Given what a huge hit Terraria was, everyone has been waiting to see just what Re-Logic would bring us next. Well now the wait is over as they have teamed up with 505 Games once again to bring us their latest retro-inspired offering, this time with a helping of pirates thrown in for good measure: Pixel Piracy.
At first glance you can see Pixel Piracy‘s immediate relation to ReLogic’s previous hit; the exact same style of pixelated 16-bit graphics has been used with small sprites, vibrant colours and cutesy characters. Once you begin to delve into the game, however, you quickly learn that this is a very different affair, when it would have been much easier – and possibly more profitable – to have re-jigged a winning formula. Rather than letting you jump straight into the game, Pixel Piracy requires you to spend some time just setting the game up. The first thing you are faced with is designing a character and giving him a name; I am sure many people will spend ages on this element alone! The next part sees you choosing the way your game is going to play by directing the story. Three different options of story are presented to you in succession with a choice required each time. These choices affect things like the difficulty level, the enemy AI and whether you want to choose a more passive style over a wild and aggressive one. While this is an interesting way of presenting the game I can see a few people getting annoyed and just wanting to dive right in.
Another thing you are tasked with doing is choosing a crew. What good is a pirate if he doesn’t have any scurvy dogs to order around? This takes place in a drunken tavern where you can select your comrades and look at their skills. As the game progresses, you can use the money you pillage and plunder to hire more crew as well as improve your ship and buy supplies. This is where Pixel Piracy starts to get interesting because you can both control your own character as well as order around the crew. The left stick and front buttons are used for yourself and the right stick and shoulder buttons operate a little crosshair and menu system that controls the crew. You can move people around, put them into groups, tell them to attack or just have them follow your lead. It takes a while to get the hang of this and the controls can be very awkward in battle situations but it’s an interesting system that gives you much greater control over the way the game pans out. It might not initially seem like it but in many ways Pixel Piracy is nothing more than a good old fashioned real time strategy game.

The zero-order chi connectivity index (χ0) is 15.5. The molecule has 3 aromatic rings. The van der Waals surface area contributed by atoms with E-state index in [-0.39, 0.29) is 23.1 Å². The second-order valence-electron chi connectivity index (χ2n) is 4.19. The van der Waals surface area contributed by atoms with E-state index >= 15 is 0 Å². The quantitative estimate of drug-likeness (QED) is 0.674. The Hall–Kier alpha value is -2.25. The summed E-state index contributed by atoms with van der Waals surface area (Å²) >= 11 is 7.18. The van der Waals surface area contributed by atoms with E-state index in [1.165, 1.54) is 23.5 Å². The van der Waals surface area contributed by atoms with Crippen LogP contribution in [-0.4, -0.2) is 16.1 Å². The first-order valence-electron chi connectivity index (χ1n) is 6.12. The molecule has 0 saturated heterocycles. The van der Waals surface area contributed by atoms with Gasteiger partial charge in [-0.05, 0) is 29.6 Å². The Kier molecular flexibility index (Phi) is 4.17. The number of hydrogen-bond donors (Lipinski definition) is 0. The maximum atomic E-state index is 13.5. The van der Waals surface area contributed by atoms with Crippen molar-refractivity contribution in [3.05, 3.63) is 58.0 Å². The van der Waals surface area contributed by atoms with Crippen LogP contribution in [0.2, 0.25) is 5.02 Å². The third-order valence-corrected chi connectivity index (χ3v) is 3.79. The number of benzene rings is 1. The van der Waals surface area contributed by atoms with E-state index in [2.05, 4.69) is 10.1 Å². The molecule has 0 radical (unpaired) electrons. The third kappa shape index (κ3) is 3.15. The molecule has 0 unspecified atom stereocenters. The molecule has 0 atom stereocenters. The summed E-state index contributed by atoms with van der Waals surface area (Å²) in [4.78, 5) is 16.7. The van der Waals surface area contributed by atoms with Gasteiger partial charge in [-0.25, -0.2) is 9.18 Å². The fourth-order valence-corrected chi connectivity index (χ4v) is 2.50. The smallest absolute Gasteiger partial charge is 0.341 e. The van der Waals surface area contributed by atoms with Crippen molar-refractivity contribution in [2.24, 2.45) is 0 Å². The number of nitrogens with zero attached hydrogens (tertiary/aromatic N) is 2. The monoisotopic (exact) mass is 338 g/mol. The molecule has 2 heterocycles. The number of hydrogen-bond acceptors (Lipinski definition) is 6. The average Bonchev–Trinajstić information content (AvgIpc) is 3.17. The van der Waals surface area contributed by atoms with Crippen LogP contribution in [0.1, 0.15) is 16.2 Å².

You can move your ship around a map, where you can head into encounters with other ships to see who rules the waves or sail to a nearby island to stock up on supplies and make friends with the natives; well I say make “friends” – most of them are far from friendly! The fighting elements of Pixel Piracy are pretty simple; just bash the button fast enough and try to dodge their attacks and win. It’s certainly not Street Fighter V! If you defeat another crew you also get the option to steal their boat, which is a nice way to upgrade. The various islands also feature wild animals, traps and treasure that can be discovered, so there is a lot to look out for. Of course both you and your crew can get killed in a number of ways and once your own character dies, it’s game over. Thankfully, you can return to the last save point to try it all over again so all your good work isn’t lost. A key feature of not dying is making use of your inventory, remembering to take food when you need it as well as keeping morale up by feeding and paying your crew.
There are lots of nice features in Pixel Piracy from the colourful graphics to the neat original features and lashings of humour, but there are also quite a few things that let the game down. Pixel Piracy is difficult to get into: there is a lot to be learned and lots to remember; namely getting to grips with the vast inventory system and mastering how to keep the crew in check. Now normally this wouldn’t really be a problem but Pixel Piracy is clearly a game aimed at children, who became the key audience for Terraria before it. The problem is that many children have short attention spans and won’t want to spend time learning all the intricacies of this title, which is a real shame in many ways as there is essentially a good game hidden in here; there’s just lots of minor annoyances that seem to get in the way of it.
Pixel Piracy is available on PC and Xbox One. We reviewed the Xbox One version.